In June 1944 Electra served in the assault landings on Saipan, debarking her troops 15 June and unloading cargo and embarking casualties for return to Pearl Harbor until 26 June. She arrived at Guadalcanal in August to stage for the invasion of the Palaus, and on 15 September took part in the feint assault on Babelthuap Island to divert attention from the main landings on Peleliu. Two days later she was engaged as control boat for the initial assault on Angaur, remaining there to unload cargo until the 23d.

After a brief respite at Manus, Electra sortied for the invasion of the Philippines, landing her troops and cargo at Tacloban, Leyte, 20 October 1944, sailing 2 days later for the Palaus. She lifted troops from Guam for support landings on 23 November, then sailed to Hollandia, New Guinea, to prepare for the next invasion. On 9 January 1945 Electra arrived at Lingayen Gulf, Luzon for the initial assault, made under air attack and successfully offloaded her troops and cargo by the 17th. She returned to New Guinea briefly to embark Army troops for transfer to support operations at Mindoro, then sailed to Ulithi, arriving 19 February.

On 18 March 1945, Electra arrived off Iwo Jima to embark men of the fighting 5th Marines for transportation to Pearl Harbor, arriving 15 April. The transport then continued on to the west coast for overhaul. When the war ended Electra was back at Pearl Harbor. She carried occupation troops to Wakayama and Hiro Wan from Pearl Harbor and the Philippines, then embarked returning veterans for the States, arriving at San Francisco 10 November 1945. She was placed out of commission in reserve 19 March 1946, and returned to the Maritime Commission 1 July 1946.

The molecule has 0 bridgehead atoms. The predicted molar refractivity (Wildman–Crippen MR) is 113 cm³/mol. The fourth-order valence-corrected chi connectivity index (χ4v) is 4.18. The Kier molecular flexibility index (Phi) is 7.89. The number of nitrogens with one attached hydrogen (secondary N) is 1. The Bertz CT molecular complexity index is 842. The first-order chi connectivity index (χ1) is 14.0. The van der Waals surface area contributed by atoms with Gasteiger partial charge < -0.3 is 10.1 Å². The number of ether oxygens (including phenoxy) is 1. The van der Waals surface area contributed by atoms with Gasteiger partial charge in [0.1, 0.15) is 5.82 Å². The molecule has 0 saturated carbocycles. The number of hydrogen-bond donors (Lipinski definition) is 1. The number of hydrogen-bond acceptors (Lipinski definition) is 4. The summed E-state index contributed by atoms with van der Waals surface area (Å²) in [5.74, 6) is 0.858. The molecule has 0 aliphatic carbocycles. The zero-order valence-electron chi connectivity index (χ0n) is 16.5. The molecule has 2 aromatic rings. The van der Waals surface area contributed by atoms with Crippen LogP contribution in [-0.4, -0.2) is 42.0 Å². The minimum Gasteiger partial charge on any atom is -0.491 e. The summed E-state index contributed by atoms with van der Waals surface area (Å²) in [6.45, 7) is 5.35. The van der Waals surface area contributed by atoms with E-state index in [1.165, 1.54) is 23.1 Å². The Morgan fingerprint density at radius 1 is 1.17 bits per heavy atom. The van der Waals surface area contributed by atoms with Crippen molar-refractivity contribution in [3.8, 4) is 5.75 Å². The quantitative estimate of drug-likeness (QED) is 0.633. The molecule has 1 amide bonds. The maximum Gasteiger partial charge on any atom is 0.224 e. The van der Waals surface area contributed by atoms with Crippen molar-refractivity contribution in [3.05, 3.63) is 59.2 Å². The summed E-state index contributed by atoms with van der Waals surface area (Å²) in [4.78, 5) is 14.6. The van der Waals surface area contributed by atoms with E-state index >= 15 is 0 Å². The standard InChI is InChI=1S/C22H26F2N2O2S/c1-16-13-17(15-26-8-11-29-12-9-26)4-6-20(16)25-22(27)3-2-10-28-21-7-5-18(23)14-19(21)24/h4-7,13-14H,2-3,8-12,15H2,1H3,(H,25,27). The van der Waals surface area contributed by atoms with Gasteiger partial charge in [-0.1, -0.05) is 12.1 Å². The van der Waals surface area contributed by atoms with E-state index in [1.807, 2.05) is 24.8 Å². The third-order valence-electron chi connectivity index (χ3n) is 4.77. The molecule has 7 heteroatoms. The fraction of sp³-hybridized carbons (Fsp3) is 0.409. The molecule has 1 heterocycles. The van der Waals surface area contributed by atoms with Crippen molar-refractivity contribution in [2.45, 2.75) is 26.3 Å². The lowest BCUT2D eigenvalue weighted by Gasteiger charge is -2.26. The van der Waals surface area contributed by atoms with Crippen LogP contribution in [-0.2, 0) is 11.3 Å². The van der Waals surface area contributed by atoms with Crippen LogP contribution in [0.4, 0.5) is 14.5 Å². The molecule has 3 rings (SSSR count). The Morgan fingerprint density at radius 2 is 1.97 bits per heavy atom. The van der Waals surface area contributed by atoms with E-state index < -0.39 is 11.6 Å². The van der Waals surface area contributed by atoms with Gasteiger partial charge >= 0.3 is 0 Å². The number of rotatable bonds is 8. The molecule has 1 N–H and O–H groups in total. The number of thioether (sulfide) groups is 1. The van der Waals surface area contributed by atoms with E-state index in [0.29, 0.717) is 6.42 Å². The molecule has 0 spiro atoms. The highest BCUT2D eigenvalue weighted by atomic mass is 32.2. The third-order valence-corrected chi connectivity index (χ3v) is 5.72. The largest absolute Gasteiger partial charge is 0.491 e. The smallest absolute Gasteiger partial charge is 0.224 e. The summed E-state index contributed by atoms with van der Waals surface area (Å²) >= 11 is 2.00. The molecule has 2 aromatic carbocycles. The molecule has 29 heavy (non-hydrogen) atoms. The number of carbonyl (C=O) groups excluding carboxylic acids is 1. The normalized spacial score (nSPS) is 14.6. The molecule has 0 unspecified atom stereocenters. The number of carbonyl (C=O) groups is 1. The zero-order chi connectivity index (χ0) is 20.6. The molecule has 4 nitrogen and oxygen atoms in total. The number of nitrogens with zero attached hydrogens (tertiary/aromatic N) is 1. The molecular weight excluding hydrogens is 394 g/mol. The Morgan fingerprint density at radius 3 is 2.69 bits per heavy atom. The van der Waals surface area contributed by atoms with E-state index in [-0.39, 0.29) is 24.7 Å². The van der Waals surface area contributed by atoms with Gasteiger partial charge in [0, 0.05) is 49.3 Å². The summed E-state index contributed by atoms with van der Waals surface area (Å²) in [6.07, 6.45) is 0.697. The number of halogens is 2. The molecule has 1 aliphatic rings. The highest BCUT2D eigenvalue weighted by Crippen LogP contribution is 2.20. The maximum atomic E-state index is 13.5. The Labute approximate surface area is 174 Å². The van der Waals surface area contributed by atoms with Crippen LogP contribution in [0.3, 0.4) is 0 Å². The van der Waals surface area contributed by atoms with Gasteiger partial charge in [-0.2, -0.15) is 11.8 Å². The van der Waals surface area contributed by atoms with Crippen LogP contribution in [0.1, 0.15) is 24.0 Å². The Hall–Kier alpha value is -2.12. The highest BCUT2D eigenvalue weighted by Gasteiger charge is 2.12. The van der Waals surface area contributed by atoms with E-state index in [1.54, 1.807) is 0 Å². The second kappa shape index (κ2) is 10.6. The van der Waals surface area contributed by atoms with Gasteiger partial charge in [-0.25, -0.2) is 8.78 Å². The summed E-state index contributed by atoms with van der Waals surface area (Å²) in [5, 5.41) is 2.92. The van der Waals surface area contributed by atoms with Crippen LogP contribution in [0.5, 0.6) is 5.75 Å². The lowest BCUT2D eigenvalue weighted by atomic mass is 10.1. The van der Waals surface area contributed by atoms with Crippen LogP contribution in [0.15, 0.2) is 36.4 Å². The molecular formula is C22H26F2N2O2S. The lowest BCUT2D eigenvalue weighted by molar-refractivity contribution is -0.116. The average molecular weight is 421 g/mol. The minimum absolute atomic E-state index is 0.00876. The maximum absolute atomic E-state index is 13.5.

Reacquired from the Maritime Commission 16 October 1951 as a result of the Korean war, Electra was recommissioned 3 May 1952. She operated along the west coast, taking part in amphibious exercises and acting as a submarine target vessel. In June 1953 she loaded cargo at Long Beach for a supply mission in the Arctic, then sailed from Seattle 10 July with TF 9 to arrive at Icy Cape on the 21st. Electra furnished provisions, fuel, and water to other ships in the force, as well as unloading cargo for northern bases. She returned to San Diego 2 September, and except for a supply mission to the Pribilof Islands from 10 July to 7 September 1954, Electra continued training and upkeep along the west coast until placed out of commission in reserve again 13 May 1955.


5th Grade Alaska History